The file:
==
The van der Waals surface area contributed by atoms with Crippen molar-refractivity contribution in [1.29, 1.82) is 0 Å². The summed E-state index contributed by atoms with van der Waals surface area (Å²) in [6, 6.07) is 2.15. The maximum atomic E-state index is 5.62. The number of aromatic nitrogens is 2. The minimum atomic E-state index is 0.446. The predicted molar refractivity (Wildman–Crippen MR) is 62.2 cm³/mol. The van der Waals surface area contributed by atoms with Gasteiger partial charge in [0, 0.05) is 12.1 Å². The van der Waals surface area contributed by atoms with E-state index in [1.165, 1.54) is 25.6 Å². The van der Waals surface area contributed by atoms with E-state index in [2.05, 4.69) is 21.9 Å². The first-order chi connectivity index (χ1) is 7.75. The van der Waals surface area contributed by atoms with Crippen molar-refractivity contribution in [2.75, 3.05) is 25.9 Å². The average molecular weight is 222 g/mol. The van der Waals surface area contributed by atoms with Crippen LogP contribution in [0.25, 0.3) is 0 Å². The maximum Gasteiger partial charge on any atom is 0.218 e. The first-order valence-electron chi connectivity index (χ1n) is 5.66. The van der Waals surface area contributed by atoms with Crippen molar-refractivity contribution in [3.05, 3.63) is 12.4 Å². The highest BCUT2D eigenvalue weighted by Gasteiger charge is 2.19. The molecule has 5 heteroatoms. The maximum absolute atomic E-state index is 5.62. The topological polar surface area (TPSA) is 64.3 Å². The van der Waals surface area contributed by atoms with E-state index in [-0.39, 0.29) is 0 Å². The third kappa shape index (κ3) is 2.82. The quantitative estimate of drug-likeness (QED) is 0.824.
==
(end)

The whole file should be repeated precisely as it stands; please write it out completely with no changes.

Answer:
The van der Waals surface area contributed by atoms with Crippen molar-refractivity contribution in [1.29, 1.82) is 0 Å². The summed E-state index contributed by atoms with van der Waals surface area (Å²) in [6, 6.07) is 2.15. The maximum atomic E-state index is 5.62. The number of aromatic nitrogens is 2. The minimum atomic E-state index is 0.446. The predicted molar refractivity (Wildman–Crippen MR) is 62.2 cm³/mol. The van der Waals surface area contributed by atoms with Gasteiger partial charge in [0, 0.05) is 12.1 Å². The van der Waals surface area contributed by atoms with E-state index in [1.165, 1.54) is 25.6 Å². The van der Waals surface area contributed by atoms with E-state index in [2.05, 4.69) is 21.9 Å². The first-order chi connectivity index (χ1) is 7.75. The van der Waals surface area contributed by atoms with Crippen molar-refractivity contribution in [2.75, 3.05) is 25.9 Å². The average molecular weight is 222 g/mol. The van der Waals surface area contributed by atoms with Crippen LogP contribution in [0.25, 0.3) is 0 Å². The maximum Gasteiger partial charge on any atom is 0.218 e. The first-order valence-electron chi connectivity index (χ1n) is 5.66. The van der Waals surface area contributed by atoms with Crippen molar-refractivity contribution in [3.05, 3.63) is 12.4 Å². The highest BCUT2D eigenvalue weighted by Gasteiger charge is 2.19. The molecule has 5 heteroatoms. The maximum absolute atomic E-state index is 5.62. The topological polar surface area (TPSA) is 64.3 Å². The van der Waals surface area contributed by atoms with E-state index in [-0.39, 0.29) is 0 Å². The third kappa shape index (κ3) is 2.82. The quantitative estimate of drug-likeness (QED) is 0.824.